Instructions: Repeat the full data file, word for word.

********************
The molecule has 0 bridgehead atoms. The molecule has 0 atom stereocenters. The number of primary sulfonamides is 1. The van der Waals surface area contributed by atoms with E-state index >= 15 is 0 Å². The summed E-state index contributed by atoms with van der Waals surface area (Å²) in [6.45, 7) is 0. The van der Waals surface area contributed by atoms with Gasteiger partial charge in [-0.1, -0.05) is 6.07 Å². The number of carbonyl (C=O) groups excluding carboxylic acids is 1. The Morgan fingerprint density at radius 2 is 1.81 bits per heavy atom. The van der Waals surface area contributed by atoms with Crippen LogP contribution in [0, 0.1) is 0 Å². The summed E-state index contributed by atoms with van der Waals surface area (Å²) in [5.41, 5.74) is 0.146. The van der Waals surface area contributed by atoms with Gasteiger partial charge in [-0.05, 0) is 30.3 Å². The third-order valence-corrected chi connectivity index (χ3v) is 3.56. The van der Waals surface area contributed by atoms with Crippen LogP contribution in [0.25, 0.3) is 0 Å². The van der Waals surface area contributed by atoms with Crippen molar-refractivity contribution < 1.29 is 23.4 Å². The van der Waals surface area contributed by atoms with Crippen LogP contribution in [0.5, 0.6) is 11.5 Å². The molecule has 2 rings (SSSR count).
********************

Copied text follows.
The molecule has 0 bridgehead atoms. The molecule has 0 atom stereocenters. The number of primary sulfonamides is 1. The van der Waals surface area contributed by atoms with E-state index >= 15 is 0 Å². The summed E-state index contributed by atoms with van der Waals surface area (Å²) in [6.45, 7) is 0. The van der Waals surface area contributed by atoms with Gasteiger partial charge in [-0.1, -0.05) is 6.07 Å². The number of carbonyl (C=O) groups excluding carboxylic acids is 1. The Morgan fingerprint density at radius 2 is 1.81 bits per heavy atom. The van der Waals surface area contributed by atoms with Crippen LogP contribution in [0, 0.1) is 0 Å². The summed E-state index contributed by atoms with van der Waals surface area (Å²) in [5.41, 5.74) is 0.146. The van der Waals surface area contributed by atoms with Gasteiger partial charge in [-0.05, 0) is 30.3 Å². The third-order valence-corrected chi connectivity index (χ3v) is 3.56. The van der Waals surface area contributed by atoms with Crippen LogP contribution in [0.25, 0.3) is 0 Å². The van der Waals surface area contributed by atoms with Crippen molar-refractivity contribution < 1.29 is 23.4 Å². The van der Waals surface area contributed by atoms with Crippen LogP contribution in [0.5, 0.6) is 11.5 Å². The molecule has 2 rings (SSSR count).